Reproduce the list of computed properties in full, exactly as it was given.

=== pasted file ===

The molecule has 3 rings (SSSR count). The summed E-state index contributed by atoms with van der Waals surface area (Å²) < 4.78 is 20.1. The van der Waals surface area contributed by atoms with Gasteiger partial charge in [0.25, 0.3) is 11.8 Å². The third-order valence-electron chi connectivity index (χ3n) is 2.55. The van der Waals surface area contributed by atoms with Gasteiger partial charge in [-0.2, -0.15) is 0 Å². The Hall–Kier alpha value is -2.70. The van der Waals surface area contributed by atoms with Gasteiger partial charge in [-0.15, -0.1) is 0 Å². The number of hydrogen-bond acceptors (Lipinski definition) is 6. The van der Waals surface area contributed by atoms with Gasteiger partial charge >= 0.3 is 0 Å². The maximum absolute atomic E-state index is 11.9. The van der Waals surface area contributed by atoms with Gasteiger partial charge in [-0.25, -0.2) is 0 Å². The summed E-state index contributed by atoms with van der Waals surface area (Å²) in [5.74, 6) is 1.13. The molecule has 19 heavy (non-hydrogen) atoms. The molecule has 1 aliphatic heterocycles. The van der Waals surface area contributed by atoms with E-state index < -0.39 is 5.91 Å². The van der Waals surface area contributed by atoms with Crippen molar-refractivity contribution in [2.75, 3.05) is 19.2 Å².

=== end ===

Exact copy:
The molecule has 3 rings (SSSR count). The summed E-state index contributed by atoms with van der Waals surface area (Å²) < 4.78 is 20.1. The van der Waals surface area contributed by atoms with Gasteiger partial charge in [0.25, 0.3) is 11.8 Å². The third-order valence-electron chi connectivity index (χ3n) is 2.55. The van der Waals surface area contributed by atoms with Gasteiger partial charge in [-0.2, -0.15) is 0 Å². The Hall–Kier alpha value is -2.70. The van der Waals surface area contributed by atoms with Gasteiger partial charge in [-0.15, -0.1) is 0 Å². The number of hydrogen-bond acceptors (Lipinski definition) is 6. The van der Waals surface area contributed by atoms with Gasteiger partial charge >= 0.3 is 0 Å². The maximum absolute atomic E-state index is 11.9. The van der Waals surface area contributed by atoms with Gasteiger partial charge in [-0.25, -0.2) is 0 Å². The summed E-state index contributed by atoms with van der Waals surface area (Å²) in [5.74, 6) is 1.13. The molecule has 19 heavy (non-hydrogen) atoms. The molecule has 1 aliphatic heterocycles. The van der Waals surface area contributed by atoms with E-state index < -0.39 is 5.91 Å². The van der Waals surface area contributed by atoms with Crippen molar-refractivity contribution in [2.75, 3.05) is 19.2 Å².